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Researchers find potential causes of ‘chemo brain’ and exercises that may help

Chemotherapy
Many chemotherapy patients know the feeling all too well: a mental fogginess that permeates the brain and can disrupt even the most routine tasks. It is popularly known as “chemo brain.”

Many chemotherapy patients know the feeling all too well: a mental fogginess that permeates the brain and can disrupt even the most routine tasks. It is popularly known as “chemo brain,” but doctors describe it as post-treatment cognitive difficulty, because it can occur after chemotherapy, surgery or radiation therapy, as well as anti-hormonal therapy. Whatever you call it, the changes can prove unsettling and, sometimes, debilitating.

Maybe it’s as simple as forgetting to balance your checkbook, or experiencing difficulty concentrating at work. Even trying to follow simple directions can be exasperating. But there’s new reason for hope. Researchers at Stanford University believe they have found one of the underlying causes of chemo brain. Stanford scientists have concluded that some chemotherapy drugs affect specific types of cells found in the white matter of the brain. White matter contains neurons and nerve cells that help brain quickly process signals. Research indicates chemotherapy may prevent some brain cells in the white matter to reproduce and other cells may not mature properly. “If we understand the cellular and molecular mechanisms that contribute to cognitive dysfunction after cancer therapy, that will help us develop strategies for effective treatment,” says Stanford researcher Michelle Monje, MD, Phd says.

The inflammation link

Prior studies have shown that group session focused on thinking and memory skills may improve cognitive skills. Canadian researchers have concluded that cognitive difficulties may be a result of inflammation that occurs before any treatments are given. Research indicates that cytokines released by the body to fight tumor growth, may lead to inflammation in the brain. Other research attributes chemo brain to other treatments in addition to chemotherapy.

“Cognitive difficulties can occur from a number of treatment modalities,” says Dr. Eugene Ahn, Medical Oncologist and Medical Director of Clinical Research at our Chicago hospital. Cancer patients who did not receive chemotherapy but underwent surgery, radiation or hormone therapy may also notice mental impairments after treatment. “Based on our clinical experience, I would not be surprised if simply being diagnosed with cancer is enough to cause some of the subjective complaints we commonly see,” Dr. Ahn says.

A 2015 study completed at the Jonsson Comprehensive Cancer Center at the University of California at Los Angeles (UCLA) suggests mental training exercises may help patients with chemo brain.  In the study, published in 2015 in Psycho-Oncology, a group of psychologists taught breast cancer patients strategies designed to boost memory and sustain attention. The interventions required patients to do homework and frequently practice specific mental exercises to improve cognitive function. Participants demonstrated a noticeable improvement in self-reported cognitive complaints, and performed better on memory function in neurocognitive tests compared to control groups.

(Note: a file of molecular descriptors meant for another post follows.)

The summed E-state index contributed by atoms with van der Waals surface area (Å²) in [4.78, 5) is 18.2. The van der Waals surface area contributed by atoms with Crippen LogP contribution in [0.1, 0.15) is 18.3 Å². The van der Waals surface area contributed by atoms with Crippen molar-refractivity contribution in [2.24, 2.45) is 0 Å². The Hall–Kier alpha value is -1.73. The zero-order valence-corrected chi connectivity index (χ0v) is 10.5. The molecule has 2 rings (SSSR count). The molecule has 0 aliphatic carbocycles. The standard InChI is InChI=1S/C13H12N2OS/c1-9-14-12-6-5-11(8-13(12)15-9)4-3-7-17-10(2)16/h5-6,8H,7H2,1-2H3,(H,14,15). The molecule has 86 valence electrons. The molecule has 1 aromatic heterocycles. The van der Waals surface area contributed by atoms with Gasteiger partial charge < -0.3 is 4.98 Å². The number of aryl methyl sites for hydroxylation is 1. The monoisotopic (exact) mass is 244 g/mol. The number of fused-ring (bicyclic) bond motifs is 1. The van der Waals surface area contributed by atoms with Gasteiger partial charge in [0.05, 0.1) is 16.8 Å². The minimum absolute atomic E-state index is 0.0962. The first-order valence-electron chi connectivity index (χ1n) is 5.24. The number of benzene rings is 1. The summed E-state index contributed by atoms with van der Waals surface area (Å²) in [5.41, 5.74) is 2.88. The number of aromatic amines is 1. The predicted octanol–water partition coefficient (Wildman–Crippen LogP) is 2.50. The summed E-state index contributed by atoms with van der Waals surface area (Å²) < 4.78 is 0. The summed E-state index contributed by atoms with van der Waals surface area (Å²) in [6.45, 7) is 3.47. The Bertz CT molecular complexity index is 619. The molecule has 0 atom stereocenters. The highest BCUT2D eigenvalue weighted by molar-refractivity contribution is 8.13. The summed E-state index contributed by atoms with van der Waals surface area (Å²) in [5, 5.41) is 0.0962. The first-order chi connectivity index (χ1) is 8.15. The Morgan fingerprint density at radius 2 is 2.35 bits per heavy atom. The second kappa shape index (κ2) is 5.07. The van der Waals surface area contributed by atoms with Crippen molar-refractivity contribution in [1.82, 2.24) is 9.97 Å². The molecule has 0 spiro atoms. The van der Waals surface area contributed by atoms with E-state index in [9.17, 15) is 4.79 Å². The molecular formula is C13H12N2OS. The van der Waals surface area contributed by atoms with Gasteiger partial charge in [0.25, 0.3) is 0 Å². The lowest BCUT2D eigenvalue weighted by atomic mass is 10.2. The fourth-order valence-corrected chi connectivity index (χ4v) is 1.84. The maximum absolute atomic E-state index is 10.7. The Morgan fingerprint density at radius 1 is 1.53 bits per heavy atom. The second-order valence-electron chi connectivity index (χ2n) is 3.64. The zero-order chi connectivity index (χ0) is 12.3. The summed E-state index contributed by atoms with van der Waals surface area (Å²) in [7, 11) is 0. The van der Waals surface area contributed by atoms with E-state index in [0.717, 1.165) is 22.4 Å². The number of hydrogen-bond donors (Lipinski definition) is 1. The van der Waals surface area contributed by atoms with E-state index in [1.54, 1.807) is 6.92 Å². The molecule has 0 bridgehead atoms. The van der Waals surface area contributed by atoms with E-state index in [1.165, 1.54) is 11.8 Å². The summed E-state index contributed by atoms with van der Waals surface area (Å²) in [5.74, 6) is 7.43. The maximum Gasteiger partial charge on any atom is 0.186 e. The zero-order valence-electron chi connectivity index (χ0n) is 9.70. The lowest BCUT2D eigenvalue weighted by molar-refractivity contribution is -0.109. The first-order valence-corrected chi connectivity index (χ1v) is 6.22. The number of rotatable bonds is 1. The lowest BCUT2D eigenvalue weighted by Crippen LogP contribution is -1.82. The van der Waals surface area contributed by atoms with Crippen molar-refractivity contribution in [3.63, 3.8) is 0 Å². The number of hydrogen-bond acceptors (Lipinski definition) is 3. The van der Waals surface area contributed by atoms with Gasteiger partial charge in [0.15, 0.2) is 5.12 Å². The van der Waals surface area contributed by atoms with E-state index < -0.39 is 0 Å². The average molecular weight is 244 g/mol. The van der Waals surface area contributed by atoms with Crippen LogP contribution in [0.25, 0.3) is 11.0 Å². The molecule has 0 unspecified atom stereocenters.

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Laughter is good medicine

Dr. Ahn says he frequently advises patients to “maintain a healthy diet, get plenty of exercise and avoid unnecessary toxins such as smoking cigarettes and drinking alcohol.” Activities such as yoga, meditation, mindfulness and a behavioral health technique called laughter therapy may also help. “Laughter is good medicine,” says Dr. Ahn, “as well as direct psycho-social support sensitive to patient-specific needs.” Here are some other tips to reduce symptoms:

  • Consider joining a support group. Talking to patients facing similar challenges can be encouraging and combat feelings of isolation.
  • Get plenty of rest, since lack of sleep can impair brain function.
  • Try to focus on one thing at a time. When under the fog of chemo brain, multitasking can seem overwhelming.
  • Go easy on yourself. Everyone has forgetful days. Most of the time, the inflammation will diminish and symptoms of chemo brain will ease, but it may take longer than you anticipate.
  • Talk to your doctor about the side effects of cancer treatment, whether medication is available and what you can do to help mitigate symptoms.

“Take this opportunity to be an active partner in your healing process,” Dr. Ahn says. He cautions patients to be mindful of catastrophic thoughts, since worrying about how long symptoms may last can be a deterrent to the healing process. “Those catastrophic ruminations are often not only inaccurate, because typically symptoms do get better with time, but such thoughts have negative physiological effects on our body,” Dr. Ahn says. “The science suggests that the odds are stacked in your favor for a meaningful recovery.”

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